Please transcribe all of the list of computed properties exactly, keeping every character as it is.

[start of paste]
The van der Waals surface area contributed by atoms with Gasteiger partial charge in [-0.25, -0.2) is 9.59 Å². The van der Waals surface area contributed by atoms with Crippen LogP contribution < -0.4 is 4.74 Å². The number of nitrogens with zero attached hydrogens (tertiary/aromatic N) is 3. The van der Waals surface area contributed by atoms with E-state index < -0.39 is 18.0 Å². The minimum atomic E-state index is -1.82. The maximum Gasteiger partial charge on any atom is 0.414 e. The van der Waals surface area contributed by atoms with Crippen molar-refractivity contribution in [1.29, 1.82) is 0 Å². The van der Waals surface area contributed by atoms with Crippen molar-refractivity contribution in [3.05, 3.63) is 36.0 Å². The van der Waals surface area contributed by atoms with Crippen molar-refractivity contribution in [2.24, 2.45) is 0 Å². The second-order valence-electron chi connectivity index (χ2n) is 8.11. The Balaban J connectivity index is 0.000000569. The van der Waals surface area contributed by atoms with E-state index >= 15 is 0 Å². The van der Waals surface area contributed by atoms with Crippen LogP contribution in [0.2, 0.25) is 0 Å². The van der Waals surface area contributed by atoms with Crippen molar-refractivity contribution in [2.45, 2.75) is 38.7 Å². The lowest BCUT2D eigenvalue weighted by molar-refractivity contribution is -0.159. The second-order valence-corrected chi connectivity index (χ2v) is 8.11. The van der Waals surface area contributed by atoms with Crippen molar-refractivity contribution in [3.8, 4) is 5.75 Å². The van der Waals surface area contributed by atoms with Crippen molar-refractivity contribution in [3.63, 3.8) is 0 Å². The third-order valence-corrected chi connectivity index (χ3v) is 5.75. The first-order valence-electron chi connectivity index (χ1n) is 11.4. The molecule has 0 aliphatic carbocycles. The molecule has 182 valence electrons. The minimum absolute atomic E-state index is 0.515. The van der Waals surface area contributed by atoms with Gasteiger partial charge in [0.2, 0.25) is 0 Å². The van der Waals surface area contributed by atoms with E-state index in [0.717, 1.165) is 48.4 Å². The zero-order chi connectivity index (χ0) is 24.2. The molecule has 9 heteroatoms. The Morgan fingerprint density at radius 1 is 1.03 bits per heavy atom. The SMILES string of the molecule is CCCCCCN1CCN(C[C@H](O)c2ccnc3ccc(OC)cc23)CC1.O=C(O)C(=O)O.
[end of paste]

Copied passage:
The van der Waals surface area contributed by atoms with Gasteiger partial charge in [-0.25, -0.2) is 9.59 Å². The van der Waals surface area contributed by atoms with Crippen LogP contribution < -0.4 is 4.74 Å². The number of nitrogens with zero attached hydrogens (tertiary/aromatic N) is 3. The van der Waals surface area contributed by atoms with E-state index < -0.39 is 18.0 Å². The minimum atomic E-state index is -1.82. The maximum Gasteiger partial charge on any atom is 0.414 e. The van der Waals surface area contributed by atoms with Crippen molar-refractivity contribution in [1.29, 1.82) is 0 Å². The van der Waals surface area contributed by atoms with Crippen molar-refractivity contribution in [3.05, 3.63) is 36.0 Å². The van der Waals surface area contributed by atoms with Crippen molar-refractivity contribution in [2.24, 2.45) is 0 Å². The second-order valence-electron chi connectivity index (χ2n) is 8.11. The Balaban J connectivity index is 0.000000569. The van der Waals surface area contributed by atoms with E-state index >= 15 is 0 Å². The van der Waals surface area contributed by atoms with Crippen LogP contribution in [0.2, 0.25) is 0 Å². The van der Waals surface area contributed by atoms with Crippen molar-refractivity contribution in [2.45, 2.75) is 38.7 Å². The lowest BCUT2D eigenvalue weighted by molar-refractivity contribution is -0.159. The second-order valence-corrected chi connectivity index (χ2v) is 8.11. The van der Waals surface area contributed by atoms with Crippen molar-refractivity contribution in [3.8, 4) is 5.75 Å². The van der Waals surface area contributed by atoms with Crippen molar-refractivity contribution in [3.63, 3.8) is 0 Å². The third-order valence-corrected chi connectivity index (χ3v) is 5.75. The first-order valence-electron chi connectivity index (χ1n) is 11.4. The molecule has 0 aliphatic carbocycles. The molecule has 182 valence electrons. The minimum absolute atomic E-state index is 0.515. The van der Waals surface area contributed by atoms with Gasteiger partial charge in [0.2, 0.25) is 0 Å². The van der Waals surface area contributed by atoms with E-state index in [0.717, 1.165) is 48.4 Å². The zero-order chi connectivity index (χ0) is 24.2. The molecule has 9 heteroatoms. The Morgan fingerprint density at radius 1 is 1.03 bits per heavy atom. The SMILES string of the molecule is CCCCCCN1CCN(C[C@H](O)c2ccnc3ccc(OC)cc23)CC1.O=C(O)C(=O)O.